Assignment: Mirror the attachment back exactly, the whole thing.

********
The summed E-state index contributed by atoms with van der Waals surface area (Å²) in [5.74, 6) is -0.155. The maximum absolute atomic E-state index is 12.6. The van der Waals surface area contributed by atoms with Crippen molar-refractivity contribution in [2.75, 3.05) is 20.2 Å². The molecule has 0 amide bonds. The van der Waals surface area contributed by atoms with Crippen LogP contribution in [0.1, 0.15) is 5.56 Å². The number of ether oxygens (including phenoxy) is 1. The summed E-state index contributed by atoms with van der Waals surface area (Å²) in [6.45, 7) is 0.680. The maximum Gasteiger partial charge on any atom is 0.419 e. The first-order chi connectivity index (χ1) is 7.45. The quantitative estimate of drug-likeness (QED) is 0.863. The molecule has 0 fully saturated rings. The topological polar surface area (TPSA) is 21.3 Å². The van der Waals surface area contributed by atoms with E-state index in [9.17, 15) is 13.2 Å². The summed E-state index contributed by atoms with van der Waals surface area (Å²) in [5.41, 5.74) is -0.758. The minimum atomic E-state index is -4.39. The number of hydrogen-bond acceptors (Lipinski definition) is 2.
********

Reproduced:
The summed E-state index contributed by atoms with van der Waals surface area (Å²) in [5.74, 6) is -0.155. The maximum absolute atomic E-state index is 12.6. The van der Waals surface area contributed by atoms with Crippen molar-refractivity contribution in [2.75, 3.05) is 20.2 Å². The molecule has 0 amide bonds. The van der Waals surface area contributed by atoms with Crippen LogP contribution in [0.1, 0.15) is 5.56 Å². The number of ether oxygens (including phenoxy) is 1. The summed E-state index contributed by atoms with van der Waals surface area (Å²) in [6.45, 7) is 0.680. The maximum Gasteiger partial charge on any atom is 0.419 e. The first-order chi connectivity index (χ1) is 7.45. The quantitative estimate of drug-likeness (QED) is 0.863. The molecule has 0 fully saturated rings. The topological polar surface area (TPSA) is 21.3 Å². The van der Waals surface area contributed by atoms with E-state index in [9.17, 15) is 13.2 Å². The summed E-state index contributed by atoms with van der Waals surface area (Å²) in [5.41, 5.74) is -0.758. The minimum atomic E-state index is -4.39. The number of hydrogen-bond acceptors (Lipinski definition) is 2.